EA Playground (Nintendo DS) Review

By Mike Mason 25.11.2007 2

EA likes Wii, so it was no surprise to see them inspired by Wii Sports and create their own mini-game-fest sooner rather than later. However, when doing so they also decided that they’d like to give the DS a piece of the action as well and created a portable version of EA Playground while they were at it, so you can relive your childhood on the go. Unless your lunchtimes consisted of you pretending to be a Thundercat or Power Ranger or something. That’s not in here.

Taking place in a playground, surprisingly enough, EA Playground throws nine games to master at you. You run about between the few areas challenging other small children to their chosen games and try to collect or win enough marbles to buy stickers from the self-professed Sticker King. We’ve never heard of children paying out 200 marbles to somebody who beats them at a game of football, or 500 marbles being an acceptable exchange price for a sticker to put in an album, but c’est la vie. Perhaps we’re just not American enough. The games are certainly oriented more towards that side of the pond, with the likes of dodgeball in there.

The thing that immediately hits you with EA Playground DS is how lovely it looks. With the much smaller screens in play and sprite-based characters, the hideous character art style (seen in its full ‘glory’ on Wii) is disguised and made much more attractive. The look varies between games but manages to look good in all cases: a more ‘chunky’ style is displayed in games such as RC Racers and Trampoline, while the overworld and most of the other games have a cute and compact look with great little animations.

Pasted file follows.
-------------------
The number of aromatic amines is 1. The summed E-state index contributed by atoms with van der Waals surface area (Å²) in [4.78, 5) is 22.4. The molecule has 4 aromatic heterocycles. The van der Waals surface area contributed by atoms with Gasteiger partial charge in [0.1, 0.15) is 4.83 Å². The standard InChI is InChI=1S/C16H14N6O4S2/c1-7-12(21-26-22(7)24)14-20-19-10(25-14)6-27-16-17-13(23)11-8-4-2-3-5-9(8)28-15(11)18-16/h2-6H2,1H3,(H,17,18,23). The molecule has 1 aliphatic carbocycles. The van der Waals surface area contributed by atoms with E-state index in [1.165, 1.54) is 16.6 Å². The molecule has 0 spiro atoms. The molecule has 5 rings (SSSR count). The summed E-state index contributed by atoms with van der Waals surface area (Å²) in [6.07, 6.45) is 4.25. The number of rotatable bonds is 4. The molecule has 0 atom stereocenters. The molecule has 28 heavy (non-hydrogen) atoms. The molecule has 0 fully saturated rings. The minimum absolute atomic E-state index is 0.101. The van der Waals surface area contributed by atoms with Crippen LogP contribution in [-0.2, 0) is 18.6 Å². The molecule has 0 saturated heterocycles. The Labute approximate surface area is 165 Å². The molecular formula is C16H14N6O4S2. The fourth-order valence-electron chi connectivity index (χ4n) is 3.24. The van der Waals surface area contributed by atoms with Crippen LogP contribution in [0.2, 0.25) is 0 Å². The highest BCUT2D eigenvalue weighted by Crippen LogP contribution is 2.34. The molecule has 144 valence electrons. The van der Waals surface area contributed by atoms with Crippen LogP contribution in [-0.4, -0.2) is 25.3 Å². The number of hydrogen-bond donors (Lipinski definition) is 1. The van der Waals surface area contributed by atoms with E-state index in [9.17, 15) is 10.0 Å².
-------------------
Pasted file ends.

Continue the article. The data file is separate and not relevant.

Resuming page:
Screenshot for EA Playground on Nintendo DS

The next thing that will grab you is how little there is to do when it all comes down to it. Sadly, EA Playground is one of those games that pretty much shows you its entire hand of cards within the first half an hour of play; some areas on the map are locked initially, but they become available very swiftly if you have any degree of competence whatsoever, making all mini-games ready to play soon thereafter. Fair enough, you might say, it gives you the variety quickly, and that’s great considering it’s aimed at children primarily, who are famed for their short attention spans. It’s hard to not feel underwhelmed, though, when 25% of the game is completed within 40 minutes and the whole thing is over with around 4 hours of play time total.

A further problem is that the total play time stated above is mainly because of the way the difficulty ramps up ridiculously. You start out by only being able to play against one child on each mini-game and as you best them their superiors will be willing to play against you, bumping up the difficulty setting as they go. On the ‘easy’ and ‘normal’ settings these are fine, but on ‘hard’ things take a turn for the potentially frustrating. While we were able to take care of business on the hardest difficulty settings fairly easily (despite some excruciating annoyances with a blatantly cheating RC Racers when the hardest setting was reached) we could certainly appreciate that the games became much tougher, which is sure to cause nothing but rage in children. The sudden difficulty change just isn’t kid-friendly at all.

Screenshot for EA Playground on Nintendo DS

The length and later difficulty settings might be problems, but the games themselves don’t tend to do much wrong. They all range from decent to great, but they’re a bit shallow so it’s a shame there aren’t more available. Another letdown is that we can see British gamers being put off by the line-up and general way the game plays out, as it’s very American-geared; not a bad thing in itself, but something that means children over here probably aren’t going to identify with it very well. Rather than try to explain all the benefits and nuances of each game in detail, we’re going to summarise them all briefly.